Our interview today is with Tim Merriman and Lisa Brochu authors of The Leopard Tree (4.9 stars, 48 reviews). Before we get to the interview a brief book description: Three orphans from Kenya stow away on an airplane to embark on a desperate quest to meet the Secretary General of the United Nations in New York City and deliver a message they hope will help millions of homeless and hurting children in Africa. The Wonderful Wizard of Oz becomes their guidebook as they journey alone across the United States. The trio–one with HIV, one blind amputee, and one who hasn’t spoken for years after watching her family slaughtered–find themselves embroiled in a situation beyond their imaginations as they get close to meeting their goal.
Author Interview with Lisa and Tim
Tim Merriman and Lisa Brochu wrote The Leopard Tree in 2007 and self-published it. It won the Best Young Adult Novel with the 2008 Writer’s Digest International Self-published Contest and a 2008 EVVY Award in General Fiction with Colorado Independent Publisher’s Association. This interview with the authors shares their backstory in developing the novel. They have written eight other non-fiction books and children’s fiction stories, published by other publishers..
1. What was unique about the setting of the book and how did it enhance the story?
The story begins in Kenya in an orphanage and moves to the United States as three orphans travel to the United Nations office using The Wonderful Wizard of Oz as their guidebook. The unique setting of East African orphanages operated by religious groups has become way too common as HIV and AIDS leaves no one else to raise youngsters. Grandparents with few financial or medical resources often must take on the responsibility of raising grandchildren, but what happens if grandmother dies, as Mamere does at the start of The Leopard Tree?
2. What specific themes did you emphasize throughout the novel?
This book is the story of a quest fueled by the desire to make a difference in the world. Everyone can make a difference in whatever way he or she can.
What do you think you are trying to get across to the reader?
We wanted to put a face on the challenges faced by children in nations where civil unrest, disease, and starvation take an enormous toll. We hope that readers will be able to see the world through the eyes of the children and understand the profound sophistication that arises with living in their conditions. They may lack resources but their wits and ingenuity illustrate that anyone can overcome adversity and make a difference if they are willing to take on the challenge.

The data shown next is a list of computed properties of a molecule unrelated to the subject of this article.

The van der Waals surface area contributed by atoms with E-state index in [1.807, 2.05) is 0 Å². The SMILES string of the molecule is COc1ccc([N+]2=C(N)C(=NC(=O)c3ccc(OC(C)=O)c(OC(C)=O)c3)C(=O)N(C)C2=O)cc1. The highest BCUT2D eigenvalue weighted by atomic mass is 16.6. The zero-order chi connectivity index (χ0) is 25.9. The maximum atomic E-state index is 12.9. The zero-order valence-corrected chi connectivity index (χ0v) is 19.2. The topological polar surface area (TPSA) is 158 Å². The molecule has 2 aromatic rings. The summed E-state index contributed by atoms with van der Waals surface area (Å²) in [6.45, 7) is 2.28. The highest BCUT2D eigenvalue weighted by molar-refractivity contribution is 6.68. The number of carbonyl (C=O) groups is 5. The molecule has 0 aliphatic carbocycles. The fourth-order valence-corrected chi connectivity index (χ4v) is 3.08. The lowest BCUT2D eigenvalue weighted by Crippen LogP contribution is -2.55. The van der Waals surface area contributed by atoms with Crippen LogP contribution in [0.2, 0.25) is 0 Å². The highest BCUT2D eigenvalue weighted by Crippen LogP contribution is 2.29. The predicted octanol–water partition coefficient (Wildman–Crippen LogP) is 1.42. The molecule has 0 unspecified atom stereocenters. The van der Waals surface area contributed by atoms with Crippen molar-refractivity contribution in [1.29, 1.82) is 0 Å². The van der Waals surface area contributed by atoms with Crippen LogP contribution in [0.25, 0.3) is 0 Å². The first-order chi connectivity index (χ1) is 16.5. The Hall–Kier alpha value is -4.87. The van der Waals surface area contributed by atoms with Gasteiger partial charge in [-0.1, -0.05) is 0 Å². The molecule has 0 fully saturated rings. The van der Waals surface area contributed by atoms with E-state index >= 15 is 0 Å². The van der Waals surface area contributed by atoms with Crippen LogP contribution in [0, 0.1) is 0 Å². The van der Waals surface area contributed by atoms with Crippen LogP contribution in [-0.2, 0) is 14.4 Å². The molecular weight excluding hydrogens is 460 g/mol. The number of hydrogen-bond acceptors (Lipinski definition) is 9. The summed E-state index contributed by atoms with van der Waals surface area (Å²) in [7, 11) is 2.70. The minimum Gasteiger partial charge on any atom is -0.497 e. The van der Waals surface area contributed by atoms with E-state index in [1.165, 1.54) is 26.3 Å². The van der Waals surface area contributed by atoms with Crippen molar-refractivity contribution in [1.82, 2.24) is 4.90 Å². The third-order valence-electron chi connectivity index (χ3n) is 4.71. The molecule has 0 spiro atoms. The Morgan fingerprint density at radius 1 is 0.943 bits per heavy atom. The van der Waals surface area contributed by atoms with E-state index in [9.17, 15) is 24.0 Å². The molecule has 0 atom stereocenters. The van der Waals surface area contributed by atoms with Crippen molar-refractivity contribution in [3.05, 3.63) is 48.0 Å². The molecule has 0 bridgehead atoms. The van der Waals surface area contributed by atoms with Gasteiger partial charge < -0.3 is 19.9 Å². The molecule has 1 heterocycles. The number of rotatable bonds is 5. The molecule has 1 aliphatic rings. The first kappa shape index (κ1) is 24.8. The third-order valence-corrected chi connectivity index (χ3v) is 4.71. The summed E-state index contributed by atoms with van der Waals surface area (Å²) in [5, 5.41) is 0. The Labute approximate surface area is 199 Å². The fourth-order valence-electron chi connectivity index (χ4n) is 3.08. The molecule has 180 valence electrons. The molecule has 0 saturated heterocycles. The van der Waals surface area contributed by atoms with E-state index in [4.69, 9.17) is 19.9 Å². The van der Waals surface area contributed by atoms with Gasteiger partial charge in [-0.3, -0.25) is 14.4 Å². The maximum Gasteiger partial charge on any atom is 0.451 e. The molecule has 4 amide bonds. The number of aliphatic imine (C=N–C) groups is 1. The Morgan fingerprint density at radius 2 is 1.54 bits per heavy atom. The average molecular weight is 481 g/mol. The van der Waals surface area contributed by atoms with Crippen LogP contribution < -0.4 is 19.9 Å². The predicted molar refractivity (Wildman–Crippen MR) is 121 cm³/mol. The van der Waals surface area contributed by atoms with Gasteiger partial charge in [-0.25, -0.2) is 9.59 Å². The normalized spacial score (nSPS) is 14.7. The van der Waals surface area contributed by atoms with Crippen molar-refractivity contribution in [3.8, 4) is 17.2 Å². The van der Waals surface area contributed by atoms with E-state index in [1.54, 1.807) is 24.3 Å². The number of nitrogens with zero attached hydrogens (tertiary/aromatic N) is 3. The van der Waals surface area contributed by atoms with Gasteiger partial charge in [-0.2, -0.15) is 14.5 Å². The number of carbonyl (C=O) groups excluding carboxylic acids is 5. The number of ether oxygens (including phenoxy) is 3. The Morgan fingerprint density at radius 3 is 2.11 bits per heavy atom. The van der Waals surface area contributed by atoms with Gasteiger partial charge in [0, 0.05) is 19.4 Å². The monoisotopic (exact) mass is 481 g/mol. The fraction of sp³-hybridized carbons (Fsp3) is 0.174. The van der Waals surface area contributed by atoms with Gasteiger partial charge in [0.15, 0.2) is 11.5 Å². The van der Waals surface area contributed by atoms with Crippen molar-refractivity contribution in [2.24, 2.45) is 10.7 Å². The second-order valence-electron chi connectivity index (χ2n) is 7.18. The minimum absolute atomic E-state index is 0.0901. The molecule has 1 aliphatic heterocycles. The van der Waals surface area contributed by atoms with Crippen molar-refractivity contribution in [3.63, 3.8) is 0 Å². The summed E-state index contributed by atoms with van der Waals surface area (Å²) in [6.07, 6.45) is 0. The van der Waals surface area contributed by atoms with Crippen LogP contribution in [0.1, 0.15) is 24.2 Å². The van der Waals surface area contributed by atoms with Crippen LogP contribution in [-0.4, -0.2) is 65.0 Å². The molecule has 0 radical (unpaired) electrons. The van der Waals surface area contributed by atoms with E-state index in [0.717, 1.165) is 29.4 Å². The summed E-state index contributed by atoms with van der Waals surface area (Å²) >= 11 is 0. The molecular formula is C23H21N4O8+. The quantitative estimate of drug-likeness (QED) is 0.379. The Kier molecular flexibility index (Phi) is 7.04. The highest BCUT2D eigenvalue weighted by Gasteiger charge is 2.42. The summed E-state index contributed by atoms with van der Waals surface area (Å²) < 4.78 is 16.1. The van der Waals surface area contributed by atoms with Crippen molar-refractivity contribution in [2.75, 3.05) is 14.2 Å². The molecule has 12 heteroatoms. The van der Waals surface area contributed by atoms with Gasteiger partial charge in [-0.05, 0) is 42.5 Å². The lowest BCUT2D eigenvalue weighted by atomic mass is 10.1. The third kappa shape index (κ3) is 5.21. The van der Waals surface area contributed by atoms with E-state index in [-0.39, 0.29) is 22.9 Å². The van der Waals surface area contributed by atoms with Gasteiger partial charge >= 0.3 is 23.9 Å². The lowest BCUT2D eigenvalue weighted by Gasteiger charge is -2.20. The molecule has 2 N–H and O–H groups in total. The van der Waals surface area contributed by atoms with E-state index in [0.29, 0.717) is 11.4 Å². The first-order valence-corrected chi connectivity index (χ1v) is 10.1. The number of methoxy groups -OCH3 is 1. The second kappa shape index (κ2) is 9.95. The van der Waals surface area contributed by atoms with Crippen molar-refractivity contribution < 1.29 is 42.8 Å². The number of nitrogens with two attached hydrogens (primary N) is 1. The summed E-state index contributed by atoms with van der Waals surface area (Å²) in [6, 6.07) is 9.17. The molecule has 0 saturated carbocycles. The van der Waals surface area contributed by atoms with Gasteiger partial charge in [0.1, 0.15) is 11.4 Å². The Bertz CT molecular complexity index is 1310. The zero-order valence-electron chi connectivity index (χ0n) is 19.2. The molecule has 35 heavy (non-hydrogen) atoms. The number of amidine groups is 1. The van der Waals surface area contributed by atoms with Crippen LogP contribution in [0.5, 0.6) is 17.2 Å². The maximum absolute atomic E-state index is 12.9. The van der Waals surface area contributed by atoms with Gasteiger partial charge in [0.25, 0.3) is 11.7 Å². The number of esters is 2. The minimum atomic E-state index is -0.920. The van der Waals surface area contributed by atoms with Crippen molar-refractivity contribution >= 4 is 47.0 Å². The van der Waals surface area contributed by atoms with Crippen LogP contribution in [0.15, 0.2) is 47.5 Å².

3. Do the characters represent someone you know?
We have spent a considerable amount of time in Kenya, Tanzania and Malawi so the voices of Daudi, Masozi and Ramla are the voices of children we have met there who have faced some of these same challenges. Their problems could not be more real. More than 18 million East African children live in orphanages and that usually means they have no family members of any kind left who can care for them.
4. How do characters change or evolve throughout the course of the story? What events trigger such changes?
Our characters begin to see the bigger world of the United States and New York City on their journey. They face the frustrations of being told “no access” to the United Nations, a place they presumed would have an open door. The Secretary General is the “Wizard of Oz” to them. In their view, he should be available and willing to solve the problems faced by children everywhere once the situation is brought to his attention. But Daudi grows more and more ill without any medication as they travel, creating tension as they also try to run from the one person who might help them due to a misunderstanding of her motives. They see their mission as greater than their personal needs and struggle to accomplish what they can in the time that they have. A good dose of reality therapy helps the children see that the world is more complicated than they thought, but that with perseverance, belief, and some help along the way, a great deal can still be accomplished.
5. In what ways do the events in the books reveal evidence of your own world view?
People in developed nations for the most part have been born into privilege, whether wealthy or not. We have access to medical care, plenty to eat, and no wars in the back yard. We have options that children in rural Africa lack. Malaria, HIV/AIDS, hunger, and the ravages of war . Our view is that each of us should assume some responsibility for helping those who cannot help themselves, in whatever way makes the most sense. For some, that may be financial help, but for others, it may be putting whatever talents and training you have toward making the world a better place.